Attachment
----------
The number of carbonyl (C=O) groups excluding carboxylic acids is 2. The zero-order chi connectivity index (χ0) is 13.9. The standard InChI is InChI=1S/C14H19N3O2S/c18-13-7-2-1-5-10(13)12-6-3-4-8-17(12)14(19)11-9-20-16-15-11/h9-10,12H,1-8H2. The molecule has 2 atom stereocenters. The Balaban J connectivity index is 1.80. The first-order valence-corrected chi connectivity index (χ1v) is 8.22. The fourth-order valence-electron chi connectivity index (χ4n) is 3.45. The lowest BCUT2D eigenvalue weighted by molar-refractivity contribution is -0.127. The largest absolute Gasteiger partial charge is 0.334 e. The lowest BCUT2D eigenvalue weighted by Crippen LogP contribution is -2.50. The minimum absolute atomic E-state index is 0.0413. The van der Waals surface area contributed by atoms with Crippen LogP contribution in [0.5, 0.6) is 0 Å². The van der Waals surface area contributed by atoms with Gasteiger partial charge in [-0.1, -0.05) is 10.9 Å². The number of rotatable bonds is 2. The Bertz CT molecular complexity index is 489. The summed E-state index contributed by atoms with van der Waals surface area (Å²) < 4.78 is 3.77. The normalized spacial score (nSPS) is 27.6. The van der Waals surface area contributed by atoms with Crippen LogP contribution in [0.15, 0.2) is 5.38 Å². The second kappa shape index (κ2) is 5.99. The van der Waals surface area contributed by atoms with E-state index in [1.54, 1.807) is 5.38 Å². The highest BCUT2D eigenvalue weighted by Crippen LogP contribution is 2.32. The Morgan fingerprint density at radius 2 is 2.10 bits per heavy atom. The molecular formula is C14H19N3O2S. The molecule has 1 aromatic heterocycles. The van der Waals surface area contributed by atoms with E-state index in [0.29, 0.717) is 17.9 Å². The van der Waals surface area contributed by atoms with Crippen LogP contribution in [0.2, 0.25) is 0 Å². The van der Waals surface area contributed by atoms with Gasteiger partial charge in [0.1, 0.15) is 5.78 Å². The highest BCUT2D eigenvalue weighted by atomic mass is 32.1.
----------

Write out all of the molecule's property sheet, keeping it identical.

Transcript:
The number of carbonyl (C=O) groups excluding carboxylic acids is 2. The zero-order chi connectivity index (χ0) is 13.9. The standard InChI is InChI=1S/C14H19N3O2S/c18-13-7-2-1-5-10(13)12-6-3-4-8-17(12)14(19)11-9-20-16-15-11/h9-10,12H,1-8H2. The molecule has 2 atom stereocenters. The Balaban J connectivity index is 1.80. The first-order valence-corrected chi connectivity index (χ1v) is 8.22. The fourth-order valence-electron chi connectivity index (χ4n) is 3.45. The lowest BCUT2D eigenvalue weighted by molar-refractivity contribution is -0.127. The largest absolute Gasteiger partial charge is 0.334 e. The lowest BCUT2D eigenvalue weighted by Crippen LogP contribution is -2.50. The minimum absolute atomic E-state index is 0.0413. The van der Waals surface area contributed by atoms with Crippen LogP contribution in [0.5, 0.6) is 0 Å². The van der Waals surface area contributed by atoms with Gasteiger partial charge in [-0.1, -0.05) is 10.9 Å². The number of rotatable bonds is 2. The Bertz CT molecular complexity index is 489. The summed E-state index contributed by atoms with van der Waals surface area (Å²) < 4.78 is 3.77. The normalized spacial score (nSPS) is 27.6. The van der Waals surface area contributed by atoms with Crippen LogP contribution in [0.15, 0.2) is 5.38 Å². The second kappa shape index (κ2) is 5.99. The van der Waals surface area contributed by atoms with E-state index in [1.54, 1.807) is 5.38 Å². The highest BCUT2D eigenvalue weighted by Crippen LogP contribution is 2.32. The Morgan fingerprint density at radius 2 is 2.10 bits per heavy atom. The molecular formula is C14H19N3O2S. The molecule has 1 aromatic heterocycles. The van der Waals surface area contributed by atoms with E-state index in [0.29, 0.717) is 17.9 Å². The van der Waals surface area contributed by atoms with Crippen LogP contribution in [0.2, 0.25) is 0 Å². The van der Waals surface area contributed by atoms with Gasteiger partial charge in [0.1, 0.15) is 5.78 Å². The highest BCUT2D eigenvalue weighted by atomic mass is 32.1.